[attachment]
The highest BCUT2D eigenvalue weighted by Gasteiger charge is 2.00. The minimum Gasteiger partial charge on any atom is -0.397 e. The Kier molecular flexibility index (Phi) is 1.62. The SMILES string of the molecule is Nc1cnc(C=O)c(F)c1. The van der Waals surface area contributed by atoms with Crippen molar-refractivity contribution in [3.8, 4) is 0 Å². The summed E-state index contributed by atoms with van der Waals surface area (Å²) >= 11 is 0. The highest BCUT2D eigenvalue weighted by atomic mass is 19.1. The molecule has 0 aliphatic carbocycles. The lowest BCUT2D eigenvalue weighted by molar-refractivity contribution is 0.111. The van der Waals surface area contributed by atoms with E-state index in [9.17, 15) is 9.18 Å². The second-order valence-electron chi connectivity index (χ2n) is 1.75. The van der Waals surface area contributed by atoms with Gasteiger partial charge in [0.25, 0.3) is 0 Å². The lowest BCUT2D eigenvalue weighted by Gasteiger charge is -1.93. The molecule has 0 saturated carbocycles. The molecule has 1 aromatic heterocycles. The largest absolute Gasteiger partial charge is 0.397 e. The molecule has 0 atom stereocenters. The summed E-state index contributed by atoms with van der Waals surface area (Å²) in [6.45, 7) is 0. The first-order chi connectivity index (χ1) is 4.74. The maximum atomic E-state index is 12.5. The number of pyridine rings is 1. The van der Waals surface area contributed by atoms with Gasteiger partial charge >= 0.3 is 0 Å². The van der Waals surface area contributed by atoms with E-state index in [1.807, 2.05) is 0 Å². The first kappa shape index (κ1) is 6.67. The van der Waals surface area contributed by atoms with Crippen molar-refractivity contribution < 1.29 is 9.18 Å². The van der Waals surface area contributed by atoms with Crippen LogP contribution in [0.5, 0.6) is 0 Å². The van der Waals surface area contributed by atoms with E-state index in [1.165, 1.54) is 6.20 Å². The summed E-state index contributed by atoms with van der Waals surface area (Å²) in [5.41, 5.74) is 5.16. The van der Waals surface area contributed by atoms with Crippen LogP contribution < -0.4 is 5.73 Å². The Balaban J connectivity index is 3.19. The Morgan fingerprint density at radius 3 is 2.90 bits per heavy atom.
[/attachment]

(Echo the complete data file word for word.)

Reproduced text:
The highest BCUT2D eigenvalue weighted by Gasteiger charge is 2.00. The minimum Gasteiger partial charge on any atom is -0.397 e. The Kier molecular flexibility index (Phi) is 1.62. The SMILES string of the molecule is Nc1cnc(C=O)c(F)c1. The van der Waals surface area contributed by atoms with Crippen molar-refractivity contribution in [3.8, 4) is 0 Å². The summed E-state index contributed by atoms with van der Waals surface area (Å²) >= 11 is 0. The highest BCUT2D eigenvalue weighted by atomic mass is 19.1. The molecule has 0 aliphatic carbocycles. The lowest BCUT2D eigenvalue weighted by molar-refractivity contribution is 0.111. The van der Waals surface area contributed by atoms with E-state index in [9.17, 15) is 9.18 Å². The second-order valence-electron chi connectivity index (χ2n) is 1.75. The van der Waals surface area contributed by atoms with Gasteiger partial charge in [0.25, 0.3) is 0 Å². The lowest BCUT2D eigenvalue weighted by Gasteiger charge is -1.93. The molecule has 0 saturated carbocycles. The molecule has 1 aromatic heterocycles. The largest absolute Gasteiger partial charge is 0.397 e. The molecule has 0 atom stereocenters. The summed E-state index contributed by atoms with van der Waals surface area (Å²) in [6.45, 7) is 0. The first-order chi connectivity index (χ1) is 4.74. The maximum atomic E-state index is 12.5. The number of pyridine rings is 1. The van der Waals surface area contributed by atoms with Gasteiger partial charge >= 0.3 is 0 Å². The van der Waals surface area contributed by atoms with E-state index in [1.807, 2.05) is 0 Å². The first kappa shape index (κ1) is 6.67. The van der Waals surface area contributed by atoms with Crippen molar-refractivity contribution < 1.29 is 9.18 Å². The van der Waals surface area contributed by atoms with Crippen LogP contribution in [0.5, 0.6) is 0 Å². The van der Waals surface area contributed by atoms with E-state index in [1.165, 1.54) is 6.20 Å². The summed E-state index contributed by atoms with van der Waals surface area (Å²) in [5.41, 5.74) is 5.16. The van der Waals surface area contributed by atoms with Crippen LogP contribution < -0.4 is 5.73 Å². The Balaban J connectivity index is 3.19. The Morgan fingerprint density at radius 3 is 2.90 bits per heavy atom.